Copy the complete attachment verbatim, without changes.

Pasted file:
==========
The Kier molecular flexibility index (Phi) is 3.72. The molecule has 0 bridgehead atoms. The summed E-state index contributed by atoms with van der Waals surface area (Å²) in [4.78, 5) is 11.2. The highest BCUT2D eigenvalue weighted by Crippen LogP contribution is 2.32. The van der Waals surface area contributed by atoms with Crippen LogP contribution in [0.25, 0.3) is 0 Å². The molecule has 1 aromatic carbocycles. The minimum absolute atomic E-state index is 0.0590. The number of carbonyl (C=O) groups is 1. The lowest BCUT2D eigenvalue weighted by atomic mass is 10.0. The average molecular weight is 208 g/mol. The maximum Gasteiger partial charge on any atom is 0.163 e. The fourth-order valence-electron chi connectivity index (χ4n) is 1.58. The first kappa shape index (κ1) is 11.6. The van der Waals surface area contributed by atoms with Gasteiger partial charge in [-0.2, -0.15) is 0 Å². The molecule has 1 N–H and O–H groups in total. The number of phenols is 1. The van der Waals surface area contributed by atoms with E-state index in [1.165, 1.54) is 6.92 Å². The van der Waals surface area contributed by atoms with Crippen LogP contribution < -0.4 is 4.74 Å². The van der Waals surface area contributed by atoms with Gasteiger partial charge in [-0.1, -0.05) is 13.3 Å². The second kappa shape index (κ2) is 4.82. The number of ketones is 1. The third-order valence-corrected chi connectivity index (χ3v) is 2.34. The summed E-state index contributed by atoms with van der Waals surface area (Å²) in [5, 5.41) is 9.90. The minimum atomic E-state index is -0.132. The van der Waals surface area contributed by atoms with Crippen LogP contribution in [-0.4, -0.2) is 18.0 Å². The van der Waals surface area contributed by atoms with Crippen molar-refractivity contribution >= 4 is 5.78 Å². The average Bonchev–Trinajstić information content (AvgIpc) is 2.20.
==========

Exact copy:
The Kier molecular flexibility index (Phi) is 3.72. The molecule has 0 bridgehead atoms. The summed E-state index contributed by atoms with van der Waals surface area (Å²) in [4.78, 5) is 11.2. The highest BCUT2D eigenvalue weighted by Crippen LogP contribution is 2.32. The van der Waals surface area contributed by atoms with Crippen LogP contribution in [0.25, 0.3) is 0 Å². The molecule has 1 aromatic carbocycles. The minimum absolute atomic E-state index is 0.0590. The number of carbonyl (C=O) groups is 1. The lowest BCUT2D eigenvalue weighted by atomic mass is 10.0. The average molecular weight is 208 g/mol. The maximum Gasteiger partial charge on any atom is 0.163 e. The fourth-order valence-electron chi connectivity index (χ4n) is 1.58. The first kappa shape index (κ1) is 11.6. The van der Waals surface area contributed by atoms with Gasteiger partial charge in [-0.2, -0.15) is 0 Å². The molecule has 1 N–H and O–H groups in total. The number of phenols is 1. The van der Waals surface area contributed by atoms with E-state index in [1.165, 1.54) is 6.92 Å². The van der Waals surface area contributed by atoms with Crippen LogP contribution < -0.4 is 4.74 Å². The van der Waals surface area contributed by atoms with Gasteiger partial charge in [-0.1, -0.05) is 13.3 Å². The second kappa shape index (κ2) is 4.82. The number of ketones is 1. The third-order valence-corrected chi connectivity index (χ3v) is 2.34. The summed E-state index contributed by atoms with van der Waals surface area (Å²) in [5, 5.41) is 9.90. The minimum atomic E-state index is -0.132. The van der Waals surface area contributed by atoms with Crippen LogP contribution in [-0.4, -0.2) is 18.0 Å². The van der Waals surface area contributed by atoms with Crippen molar-refractivity contribution >= 4 is 5.78 Å². The average Bonchev–Trinajstić information content (AvgIpc) is 2.20.